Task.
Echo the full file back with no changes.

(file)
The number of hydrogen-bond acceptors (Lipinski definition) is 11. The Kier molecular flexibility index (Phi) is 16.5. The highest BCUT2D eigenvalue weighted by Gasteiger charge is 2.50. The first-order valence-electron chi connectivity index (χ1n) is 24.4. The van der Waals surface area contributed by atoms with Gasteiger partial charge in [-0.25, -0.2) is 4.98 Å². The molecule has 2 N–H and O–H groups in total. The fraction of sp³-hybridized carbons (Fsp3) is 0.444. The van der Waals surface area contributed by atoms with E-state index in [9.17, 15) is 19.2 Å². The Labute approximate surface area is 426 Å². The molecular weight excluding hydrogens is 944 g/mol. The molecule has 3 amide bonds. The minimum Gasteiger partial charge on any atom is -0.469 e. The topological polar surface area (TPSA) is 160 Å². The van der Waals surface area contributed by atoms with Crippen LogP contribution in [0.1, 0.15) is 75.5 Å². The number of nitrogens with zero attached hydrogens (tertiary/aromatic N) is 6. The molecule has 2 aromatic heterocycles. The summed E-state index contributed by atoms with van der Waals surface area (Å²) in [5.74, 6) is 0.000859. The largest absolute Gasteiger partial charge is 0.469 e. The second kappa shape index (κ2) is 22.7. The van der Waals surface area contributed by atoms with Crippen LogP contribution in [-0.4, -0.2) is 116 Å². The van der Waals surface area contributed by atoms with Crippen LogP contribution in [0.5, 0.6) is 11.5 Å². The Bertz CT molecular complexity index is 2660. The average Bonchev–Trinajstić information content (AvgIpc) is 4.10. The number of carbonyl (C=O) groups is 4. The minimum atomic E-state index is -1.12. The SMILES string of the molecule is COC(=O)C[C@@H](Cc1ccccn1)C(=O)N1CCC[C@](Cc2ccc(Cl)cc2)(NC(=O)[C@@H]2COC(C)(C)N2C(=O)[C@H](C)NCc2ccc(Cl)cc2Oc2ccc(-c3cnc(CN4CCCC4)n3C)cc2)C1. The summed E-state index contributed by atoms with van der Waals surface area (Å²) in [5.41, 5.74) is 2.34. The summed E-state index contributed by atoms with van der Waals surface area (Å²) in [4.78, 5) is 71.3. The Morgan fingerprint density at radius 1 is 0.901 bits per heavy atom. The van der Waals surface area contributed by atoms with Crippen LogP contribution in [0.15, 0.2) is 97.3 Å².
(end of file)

The number of hydrogen-bond acceptors (Lipinski definition) is 11. The Kier molecular flexibility index (Phi) is 16.5. The highest BCUT2D eigenvalue weighted by Gasteiger charge is 2.50. The first-order valence-electron chi connectivity index (χ1n) is 24.4. The van der Waals surface area contributed by atoms with Gasteiger partial charge in [-0.25, -0.2) is 4.98 Å². The molecule has 2 N–H and O–H groups in total. The fraction of sp³-hybridized carbons (Fsp3) is 0.444. The van der Waals surface area contributed by atoms with E-state index in [9.17, 15) is 19.2 Å². The Labute approximate surface area is 426 Å². The molecular weight excluding hydrogens is 944 g/mol. The molecule has 3 amide bonds. The minimum Gasteiger partial charge on any atom is -0.469 e. The topological polar surface area (TPSA) is 160 Å². The van der Waals surface area contributed by atoms with Crippen LogP contribution in [0.1, 0.15) is 75.5 Å². The number of nitrogens with zero attached hydrogens (tertiary/aromatic N) is 6. The molecule has 2 aromatic heterocycles. The summed E-state index contributed by atoms with van der Waals surface area (Å²) in [5.74, 6) is 0.000859. The largest absolute Gasteiger partial charge is 0.469 e. The second kappa shape index (κ2) is 22.7. The van der Waals surface area contributed by atoms with Crippen LogP contribution in [-0.4, -0.2) is 116 Å². The van der Waals surface area contributed by atoms with Crippen LogP contribution in [0.5, 0.6) is 11.5 Å². The Bertz CT molecular complexity index is 2660. The average Bonchev–Trinajstić information content (AvgIpc) is 4.10. The number of carbonyl (C=O) groups is 4. The minimum atomic E-state index is -1.12. The SMILES string of the molecule is COC(=O)C[C@@H](Cc1ccccn1)C(=O)N1CCC[C@](Cc2ccc(Cl)cc2)(NC(=O)[C@@H]2COC(C)(C)N2C(=O)[C@H](C)NCc2ccc(Cl)cc2Oc2ccc(-c3cnc(CN4CCCC4)n3C)cc2)C1. The summed E-state index contributed by atoms with van der Waals surface area (Å²) in [5.41, 5.74) is 2.34. The summed E-state index contributed by atoms with van der Waals surface area (Å²) in [4.78, 5) is 71.3. The Morgan fingerprint density at radius 1 is 0.901 bits per heavy atom. The van der Waals surface area contributed by atoms with Crippen LogP contribution in [0.15, 0.2) is 97.3 Å².